My wife wants to cob a playhouse for my daughter, I want it to last, so I am doing the research I am also considering setting my fence posts in rubble instead of concrete. The rubble is said to keep water off the posts, and extend their lifetime, plus make replacement easier. Would an urbanite foundation wick water to the cob or wood that might be sitting on it? Some cob builders shy away from concrete, citing the moisture problems it can introduce as well as the invested energy, etc. I imagine the fact that it would be fragmented and not monolithic would adequately disrupt the wicking action, but I thought someone here could speak from experience.
With all my posts, please keep in mind I have one cheek still firmly in the armchair...
When the concrete is dry stacked only a scarce few points of contact join the pieces, so wicking moisture up from the ground is eliminated. Up here in the Pacific North Wet we tend to bring the urbanite stem wall up to 18" above grade, as well as the big overhang shown above.
Thanks for setting me strait! This beautiful building, how was the roof constructed? Also, does this mean a poured concrete foundation is okay? Finally, some natural builders shy away from building load bearing earthen walls. What's your take on it?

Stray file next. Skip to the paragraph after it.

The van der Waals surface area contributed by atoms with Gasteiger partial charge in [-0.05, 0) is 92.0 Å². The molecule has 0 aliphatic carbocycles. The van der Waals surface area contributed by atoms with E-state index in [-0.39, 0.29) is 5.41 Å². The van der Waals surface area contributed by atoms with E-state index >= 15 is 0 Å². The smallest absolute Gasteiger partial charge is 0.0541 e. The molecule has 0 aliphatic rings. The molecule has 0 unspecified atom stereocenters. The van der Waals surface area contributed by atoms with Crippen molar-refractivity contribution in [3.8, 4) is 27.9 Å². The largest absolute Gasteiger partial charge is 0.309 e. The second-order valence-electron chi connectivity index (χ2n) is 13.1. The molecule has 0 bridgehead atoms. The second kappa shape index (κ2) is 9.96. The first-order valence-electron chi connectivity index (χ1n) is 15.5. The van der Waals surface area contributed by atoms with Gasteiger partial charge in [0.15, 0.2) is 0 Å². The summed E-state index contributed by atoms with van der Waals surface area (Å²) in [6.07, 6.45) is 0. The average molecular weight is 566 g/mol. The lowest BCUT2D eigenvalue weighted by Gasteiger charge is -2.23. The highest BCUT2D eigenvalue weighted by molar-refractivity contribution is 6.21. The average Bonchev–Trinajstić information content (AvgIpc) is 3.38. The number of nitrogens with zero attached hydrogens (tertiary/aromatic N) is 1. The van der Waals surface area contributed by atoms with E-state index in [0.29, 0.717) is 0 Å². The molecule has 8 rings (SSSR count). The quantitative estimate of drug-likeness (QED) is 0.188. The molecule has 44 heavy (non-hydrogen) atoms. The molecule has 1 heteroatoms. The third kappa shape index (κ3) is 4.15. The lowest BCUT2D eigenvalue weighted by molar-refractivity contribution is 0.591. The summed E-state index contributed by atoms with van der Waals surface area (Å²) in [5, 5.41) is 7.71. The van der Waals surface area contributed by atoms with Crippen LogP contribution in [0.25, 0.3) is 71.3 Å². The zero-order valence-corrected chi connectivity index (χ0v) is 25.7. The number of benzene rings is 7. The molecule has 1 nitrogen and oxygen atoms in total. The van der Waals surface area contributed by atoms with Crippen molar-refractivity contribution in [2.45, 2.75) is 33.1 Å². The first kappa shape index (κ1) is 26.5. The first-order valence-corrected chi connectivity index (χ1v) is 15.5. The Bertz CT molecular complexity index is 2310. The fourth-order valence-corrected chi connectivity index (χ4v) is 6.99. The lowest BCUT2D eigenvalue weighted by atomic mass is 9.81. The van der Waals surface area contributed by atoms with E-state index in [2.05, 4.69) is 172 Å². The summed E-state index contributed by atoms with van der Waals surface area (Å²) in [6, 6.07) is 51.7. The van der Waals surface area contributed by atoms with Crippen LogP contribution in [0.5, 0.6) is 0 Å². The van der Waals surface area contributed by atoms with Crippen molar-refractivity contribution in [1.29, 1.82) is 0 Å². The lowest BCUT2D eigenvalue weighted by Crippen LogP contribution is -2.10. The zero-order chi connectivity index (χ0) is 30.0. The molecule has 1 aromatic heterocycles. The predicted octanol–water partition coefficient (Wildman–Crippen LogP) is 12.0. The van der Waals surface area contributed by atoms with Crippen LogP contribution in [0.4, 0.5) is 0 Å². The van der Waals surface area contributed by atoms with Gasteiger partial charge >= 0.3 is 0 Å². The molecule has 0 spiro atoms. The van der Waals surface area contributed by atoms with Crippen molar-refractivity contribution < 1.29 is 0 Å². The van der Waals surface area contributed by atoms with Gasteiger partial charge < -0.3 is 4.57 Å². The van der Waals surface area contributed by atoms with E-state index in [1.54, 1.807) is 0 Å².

Poured concrete foundation will hold and wick moisture upwards. The better your drainage the less this effect. Any wooden frameworks (eg. sill plate) should be isolated from concrete fdn. with a waterproof membrane. Plastic foam 'sill gasket' is common. 2 layers of .6mil poly can do in a pinch. Some people say that laying a sheet of plastic around the bottom and sides of the footing makes the surface smoother and thereby closes the pores to reduce water infiltration.
Whether or not to bear a compressive load on a wall depends on many factors. Light clay walls need a wooden (or equivalent) frame to carry compressive loads. Strawbale usually the same - although some people get into compression wrapping it in metal mesh to handle compressive loads. Adobe works fine for non-seismic zones. Monolithic Cob bears compressive and shear loads just fine if it is thick enough.